Now this was his last book , is Andreas in some part Roth I don’t know , he seemed from his bio to be struggling with drink and ,maybe this story of a man nearly redeeming himself was in some part what he wanted .Are we all haunted by our past ? Can we escape our past ? Are we doomed to repeat the same mistakes ? These are all questions one is asking one’s self whilst reading this book .Maybe Andreas is a wider figure the lost hope and dreams of many a man , but then given a chance to escape it .Is human nature to be repeat of what we were , can we break the cycle Andreas is maybe Roth trying to discover a way through his human nature but the world around him , this was 1939 Roth was a jew living in Paris maybe this is more a tale of some one looking for redemption .I know I musing on this one but it’s that type of book a fable like feel to his prose and a gentle wit and carefully drawn lead character makes me feel there is a lot more to this one than first appears .I also love the woodcut art that is at the start of each chapter .

have you ever read a book that leaves you with a lot of questions after reading it ?

8 Comments (+add yours?)

  1. Caroline
    Nov 25, 2014 @ 11:50:13

    Wonderful review, Stu. I’m very keen on reading this as well. So many questions, right? I found that in Weights and Measures too. It’s said that this is in part his own story. I would be especially interested to read this because all those I’ve read so far were set in the former Austro Hungarian monarchy.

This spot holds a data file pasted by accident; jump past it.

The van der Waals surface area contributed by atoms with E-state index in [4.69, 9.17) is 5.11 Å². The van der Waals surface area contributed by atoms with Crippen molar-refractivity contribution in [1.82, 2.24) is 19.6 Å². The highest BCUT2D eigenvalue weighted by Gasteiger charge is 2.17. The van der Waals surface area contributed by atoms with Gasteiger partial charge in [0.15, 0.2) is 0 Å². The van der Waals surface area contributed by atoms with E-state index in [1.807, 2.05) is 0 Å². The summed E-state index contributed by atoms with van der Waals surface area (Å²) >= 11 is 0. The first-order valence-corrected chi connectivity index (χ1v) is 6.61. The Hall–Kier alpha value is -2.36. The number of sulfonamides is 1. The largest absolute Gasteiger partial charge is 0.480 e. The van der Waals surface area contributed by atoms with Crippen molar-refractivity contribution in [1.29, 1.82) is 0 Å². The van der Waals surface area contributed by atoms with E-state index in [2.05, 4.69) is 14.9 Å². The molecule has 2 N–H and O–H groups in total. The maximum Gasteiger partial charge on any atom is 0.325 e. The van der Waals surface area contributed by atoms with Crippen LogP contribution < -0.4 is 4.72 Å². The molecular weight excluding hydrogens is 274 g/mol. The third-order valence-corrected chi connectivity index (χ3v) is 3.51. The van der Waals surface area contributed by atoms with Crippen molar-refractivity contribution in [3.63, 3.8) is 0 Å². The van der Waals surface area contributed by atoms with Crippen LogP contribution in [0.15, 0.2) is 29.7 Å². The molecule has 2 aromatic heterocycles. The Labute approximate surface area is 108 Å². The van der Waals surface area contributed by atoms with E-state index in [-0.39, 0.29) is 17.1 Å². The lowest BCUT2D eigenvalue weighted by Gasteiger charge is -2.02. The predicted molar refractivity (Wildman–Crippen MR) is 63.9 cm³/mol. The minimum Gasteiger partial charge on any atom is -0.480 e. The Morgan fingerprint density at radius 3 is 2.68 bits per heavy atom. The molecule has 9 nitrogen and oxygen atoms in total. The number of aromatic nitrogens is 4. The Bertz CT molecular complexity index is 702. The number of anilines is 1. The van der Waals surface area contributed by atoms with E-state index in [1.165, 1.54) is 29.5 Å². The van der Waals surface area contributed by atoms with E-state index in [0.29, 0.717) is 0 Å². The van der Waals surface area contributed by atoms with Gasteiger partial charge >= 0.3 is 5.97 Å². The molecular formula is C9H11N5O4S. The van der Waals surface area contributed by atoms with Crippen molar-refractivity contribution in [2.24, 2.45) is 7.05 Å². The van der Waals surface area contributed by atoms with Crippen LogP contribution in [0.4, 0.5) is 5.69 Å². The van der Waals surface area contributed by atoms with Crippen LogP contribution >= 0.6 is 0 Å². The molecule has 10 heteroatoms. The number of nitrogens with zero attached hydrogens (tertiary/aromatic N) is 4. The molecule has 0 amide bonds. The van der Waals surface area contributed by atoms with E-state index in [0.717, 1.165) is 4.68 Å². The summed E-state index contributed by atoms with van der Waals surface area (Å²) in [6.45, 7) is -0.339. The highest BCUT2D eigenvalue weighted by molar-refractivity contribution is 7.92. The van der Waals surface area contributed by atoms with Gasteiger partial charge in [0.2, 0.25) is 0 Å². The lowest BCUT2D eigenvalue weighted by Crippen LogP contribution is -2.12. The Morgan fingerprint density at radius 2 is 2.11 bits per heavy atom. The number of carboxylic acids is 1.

Reply

  2. yodcha
    Nov 25, 2014 @ 13:08:35

    I really liked this novella a lot. Great post. I hope to read the collection of his Paris essays next year.

    Reply

  3. Seamus Duggan
    Nov 25, 2014 @ 13:10:59

    It’s a long time (thirty years) since I read this but having just read Rebellion I think I may read some more Roth and I still have this. At this distance the details are so hazy it would be like a new book anyway.
    The lead character in Rebellion is also called Andreas.

    Reply

  4. JacquiWine
    Nov 25, 2014 @ 18:11:19

    I must get around to Roth next year as I feel I’ve missed out by not getting hold of some of his books in time for November. He seems to dig deep into the human condition judging by the questions at the end of your review. Thanks for this review, Stu.

    Reply

  5. Jonathan
    Nov 25, 2014 @ 20:13:28

    I loved this book as well. I read it last year but I watched the film version, starring Rutger Hauer, years ago. I always find stories with such weak-willed, but well-meaning, characters appealing as it seems very human to fail, especially when trying to do good. A similar story which may be worth checking out is ‘The Stickman’s Laughter’ by Nelson Algren (in Neon Wilderness) – it’s a favourite of mine.

    Reply

  6. 1streading
    Nov 30, 2014 @ 11:16:35

    I didn’t get round to re-reading any Roth this month unfortunately (I’ve now read all his fiction). This is particularly good, but I do think you’ve hit on something when you suggest he is a writer who leaves you with a lot of questions.
    I appreciate the Mark Lanegan reference, but surely Roth is the Townes van Zandt of writing?

    Reply

  7. Violet
    Dec 01, 2014 @ 02:20:37

    I read this recently and really liked it, too. I saw it as the wish fulfilment of a dying alcoholic; something he wrote to keep his spirits up as he got closer and closer to death. But, that’s only one way of interpreting the narrative, and as you say, it does leave you with a lot of questions.

    Reply

  8. Max Cairnduff
    Dec 04, 2014 @ 18:10:54

    Nice Stu. I’ve long wanted to see a review of this, it’s one of his most famous works and one that’s on my radar (though I’ve a Roth I want to reread first and I haven’t yet read Radetzky March). You make a good case for it.

    Reply